The bookshop holds a special place in the hearts of book lovers. It’s a haven where the multifaceted nature of human beings is on full display. Within those walls, books take on a life of their own, captivating our desires and releasing something deep within us. One book, in particular, takes us on a remarkable journey through the antiquarian book trade – “A Factotum in the Book Trade.”
Discovering the World Behind the Shelves
In this captivating memoir, Marius Kociejowski takes us behind the counter, down the overstuffed basement, and up the spine-stacked attic stairs of our beloved neighborhood bookshop. From his early days in rural Ontario, where he bought poetry volumes solely for their pebbled-leather covers at a village jumble sale, to his unexpected introduction to the trade in London, Kociejowski’s story unfolds.
Characters and Connections That Shape a Life
As a poet and travel writer, Kociejowski introduces us to a colorful cast of characters – buyers, sellers, customers, and literary nobility. Through their passions and pleasures, oddities and obsessions, we delve into the lives of those who inhabit these sacred spaces. Their paths intertwine in serendipitous and fateful encounters that leave an indelible mark on the business of books and create an unforgettable life.
Praise for “A Factotum in the Book Trade”
This memoir has garnered high praise from critics who recognize its unique charm. The Wall Street Journal hails Kociejowski’s ability to intertwine an array of authors seamlessly, sparking moments of insight. Robert Louis Stevenson, Henry Green, Emily Dickinson, William Hazlitt, J.L. Carr, and Patrick Leigh Fermor all make appearances, each with concise assessments of their work. The memoir’s footnotes, rendered as chatty asides, add to its digressive charm.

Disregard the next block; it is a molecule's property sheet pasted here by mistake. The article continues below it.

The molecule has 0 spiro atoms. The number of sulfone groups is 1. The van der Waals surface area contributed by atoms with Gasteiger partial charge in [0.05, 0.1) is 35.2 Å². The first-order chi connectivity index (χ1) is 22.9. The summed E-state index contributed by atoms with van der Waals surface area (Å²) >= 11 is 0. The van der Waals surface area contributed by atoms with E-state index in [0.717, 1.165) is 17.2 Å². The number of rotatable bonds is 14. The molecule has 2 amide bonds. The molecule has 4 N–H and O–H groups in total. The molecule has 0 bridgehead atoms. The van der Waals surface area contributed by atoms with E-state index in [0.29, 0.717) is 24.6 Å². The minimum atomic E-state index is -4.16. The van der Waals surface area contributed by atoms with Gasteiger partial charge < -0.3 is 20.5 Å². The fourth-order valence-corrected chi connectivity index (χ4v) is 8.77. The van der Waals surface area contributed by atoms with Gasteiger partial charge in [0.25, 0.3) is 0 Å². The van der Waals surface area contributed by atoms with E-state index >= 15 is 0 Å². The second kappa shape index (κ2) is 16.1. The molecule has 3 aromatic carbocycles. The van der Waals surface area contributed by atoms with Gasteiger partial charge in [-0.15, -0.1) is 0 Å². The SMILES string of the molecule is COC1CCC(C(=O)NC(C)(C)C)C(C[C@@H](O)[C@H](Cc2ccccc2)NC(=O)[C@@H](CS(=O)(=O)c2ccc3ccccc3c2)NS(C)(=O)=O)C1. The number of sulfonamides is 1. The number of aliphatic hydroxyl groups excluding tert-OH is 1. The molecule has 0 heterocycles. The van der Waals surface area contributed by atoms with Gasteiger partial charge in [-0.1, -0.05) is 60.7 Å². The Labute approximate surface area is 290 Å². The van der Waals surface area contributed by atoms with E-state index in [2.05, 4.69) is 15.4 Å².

The Ottawa Review of Books describes “A Factotum in the Book Trade” as an extraordinary work that deepens readers’ appreciation for the intricate roles books play in our lives. It reminds us of the magic that lies within the pages.
One cannot overlook the interplay between books and bookselling. Michael Turner, writing for The British Columbia Review, acknowledges Kociejowski’s reflection on a working life spent in the antiquarian book trade. It explores the profound connection between books, employees, casual customers, literary archives, personal libraries, collectors, and celebrated authors like Patti Smith, Robert Graves, and Bruce Chatwin. It’s within this interplay that true magic unfolds.
Finally, Midwest Book Review recommends “A Factotum in the Book Trade” to anyone enamored with the world of books. The reviewer describes it as an absorbing combination of memoir and book trader insights, emphasizing its enduring impact. This is a story that lingers in the minds of readers long after the book is closed and returned to the shelf.
If you’re looking for an engrossing journey through the soul of the book trade, “A Factotum in the Book Trade” is a must-read. Step into the world of Marius Kociejowski and explore the wonders that lie within the shelves. Dive into the lives of those who inhabit these spaces, and discover the connections that shape their stories. Join us on this unforgettable adventure by visiting Ratingperson today.